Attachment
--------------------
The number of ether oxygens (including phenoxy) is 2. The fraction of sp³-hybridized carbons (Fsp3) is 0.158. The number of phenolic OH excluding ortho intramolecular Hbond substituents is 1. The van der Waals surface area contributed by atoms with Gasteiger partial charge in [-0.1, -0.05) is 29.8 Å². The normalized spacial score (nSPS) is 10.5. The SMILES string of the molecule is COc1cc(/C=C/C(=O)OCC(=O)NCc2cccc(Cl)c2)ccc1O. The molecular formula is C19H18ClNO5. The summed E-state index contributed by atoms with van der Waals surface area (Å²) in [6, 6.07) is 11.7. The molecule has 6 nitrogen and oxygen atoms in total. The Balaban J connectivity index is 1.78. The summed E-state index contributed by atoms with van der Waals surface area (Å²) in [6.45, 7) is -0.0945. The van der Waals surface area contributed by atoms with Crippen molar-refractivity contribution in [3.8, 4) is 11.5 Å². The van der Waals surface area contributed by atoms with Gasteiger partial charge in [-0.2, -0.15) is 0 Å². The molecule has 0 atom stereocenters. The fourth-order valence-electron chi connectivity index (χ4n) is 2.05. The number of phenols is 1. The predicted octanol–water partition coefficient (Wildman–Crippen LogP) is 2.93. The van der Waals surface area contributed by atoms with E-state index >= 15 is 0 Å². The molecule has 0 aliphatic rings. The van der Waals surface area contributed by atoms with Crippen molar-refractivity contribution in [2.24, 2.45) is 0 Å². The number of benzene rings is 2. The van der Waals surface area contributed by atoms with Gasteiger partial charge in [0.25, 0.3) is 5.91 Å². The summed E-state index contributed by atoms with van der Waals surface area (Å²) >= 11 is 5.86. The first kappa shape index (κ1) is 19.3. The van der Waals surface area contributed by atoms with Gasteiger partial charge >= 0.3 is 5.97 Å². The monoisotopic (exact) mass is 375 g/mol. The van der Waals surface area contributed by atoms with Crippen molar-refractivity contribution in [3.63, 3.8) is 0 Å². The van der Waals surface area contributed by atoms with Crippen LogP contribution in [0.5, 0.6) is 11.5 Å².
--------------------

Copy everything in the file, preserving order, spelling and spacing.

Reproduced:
The number of ether oxygens (including phenoxy) is 2. The fraction of sp³-hybridized carbons (Fsp3) is 0.158. The number of phenolic OH excluding ortho intramolecular Hbond substituents is 1. The van der Waals surface area contributed by atoms with Gasteiger partial charge in [-0.1, -0.05) is 29.8 Å². The normalized spacial score (nSPS) is 10.5. The SMILES string of the molecule is COc1cc(/C=C/C(=O)OCC(=O)NCc2cccc(Cl)c2)ccc1O. The molecular formula is C19H18ClNO5. The summed E-state index contributed by atoms with van der Waals surface area (Å²) in [6, 6.07) is 11.7. The molecule has 6 nitrogen and oxygen atoms in total. The Balaban J connectivity index is 1.78. The summed E-state index contributed by atoms with van der Waals surface area (Å²) in [6.45, 7) is -0.0945. The van der Waals surface area contributed by atoms with Crippen molar-refractivity contribution in [3.8, 4) is 11.5 Å². The van der Waals surface area contributed by atoms with Gasteiger partial charge in [-0.2, -0.15) is 0 Å². The molecule has 0 atom stereocenters. The fourth-order valence-electron chi connectivity index (χ4n) is 2.05. The number of phenols is 1. The predicted octanol–water partition coefficient (Wildman–Crippen LogP) is 2.93. The van der Waals surface area contributed by atoms with E-state index >= 15 is 0 Å². The molecule has 0 aliphatic rings. The van der Waals surface area contributed by atoms with Crippen molar-refractivity contribution in [2.24, 2.45) is 0 Å². The number of benzene rings is 2. The van der Waals surface area contributed by atoms with Gasteiger partial charge in [0.25, 0.3) is 5.91 Å². The summed E-state index contributed by atoms with van der Waals surface area (Å²) >= 11 is 5.86. The first kappa shape index (κ1) is 19.3. The van der Waals surface area contributed by atoms with Gasteiger partial charge >= 0.3 is 5.97 Å². The monoisotopic (exact) mass is 375 g/mol. The van der Waals surface area contributed by atoms with Crippen molar-refractivity contribution in [3.63, 3.8) is 0 Å². The van der Waals surface area contributed by atoms with Crippen LogP contribution in [0.5, 0.6) is 11.5 Å².